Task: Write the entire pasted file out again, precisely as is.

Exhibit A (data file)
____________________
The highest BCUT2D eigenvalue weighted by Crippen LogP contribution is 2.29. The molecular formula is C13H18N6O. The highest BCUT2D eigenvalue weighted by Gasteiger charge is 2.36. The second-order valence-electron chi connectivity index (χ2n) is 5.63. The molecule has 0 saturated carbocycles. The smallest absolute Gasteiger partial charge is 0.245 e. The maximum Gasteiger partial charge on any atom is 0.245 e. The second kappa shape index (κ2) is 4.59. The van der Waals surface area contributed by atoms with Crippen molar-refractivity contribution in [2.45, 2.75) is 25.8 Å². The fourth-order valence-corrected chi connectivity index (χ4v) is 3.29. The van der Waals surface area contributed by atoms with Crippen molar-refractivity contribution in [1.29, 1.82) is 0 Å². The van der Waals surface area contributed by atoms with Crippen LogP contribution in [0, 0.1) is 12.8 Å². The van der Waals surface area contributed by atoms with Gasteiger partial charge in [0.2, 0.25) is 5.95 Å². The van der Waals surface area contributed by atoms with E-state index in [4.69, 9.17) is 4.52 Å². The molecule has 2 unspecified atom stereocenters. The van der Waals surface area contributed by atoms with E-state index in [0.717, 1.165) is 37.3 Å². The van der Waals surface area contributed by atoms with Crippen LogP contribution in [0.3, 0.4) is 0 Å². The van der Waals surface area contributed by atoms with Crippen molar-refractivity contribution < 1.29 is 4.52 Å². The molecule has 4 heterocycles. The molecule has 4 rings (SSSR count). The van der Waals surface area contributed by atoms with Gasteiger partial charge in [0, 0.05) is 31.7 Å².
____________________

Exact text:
The highest BCUT2D eigenvalue weighted by Crippen LogP contribution is 2.29. The molecular formula is C13H18N6O. The highest BCUT2D eigenvalue weighted by Gasteiger charge is 2.36. The second-order valence-electron chi connectivity index (χ2n) is 5.63. The molecule has 0 saturated carbocycles. The smallest absolute Gasteiger partial charge is 0.245 e. The maximum Gasteiger partial charge on any atom is 0.245 e. The second kappa shape index (κ2) is 4.59. The van der Waals surface area contributed by atoms with Crippen molar-refractivity contribution in [2.45, 2.75) is 25.8 Å². The fourth-order valence-corrected chi connectivity index (χ4v) is 3.29. The van der Waals surface area contributed by atoms with Crippen molar-refractivity contribution in [1.29, 1.82) is 0 Å². The van der Waals surface area contributed by atoms with Crippen LogP contribution in [0, 0.1) is 12.8 Å². The van der Waals surface area contributed by atoms with Gasteiger partial charge in [0.2, 0.25) is 5.95 Å². The van der Waals surface area contributed by atoms with E-state index in [4.69, 9.17) is 4.52 Å². The molecule has 2 unspecified atom stereocenters. The van der Waals surface area contributed by atoms with E-state index in [0.717, 1.165) is 37.3 Å². The van der Waals surface area contributed by atoms with Crippen LogP contribution in [0.3, 0.4) is 0 Å². The van der Waals surface area contributed by atoms with Crippen molar-refractivity contribution < 1.29 is 4.52 Å². The molecule has 4 heterocycles. The molecule has 4 rings (SSSR count). The van der Waals surface area contributed by atoms with Gasteiger partial charge in [0, 0.05) is 31.7 Å².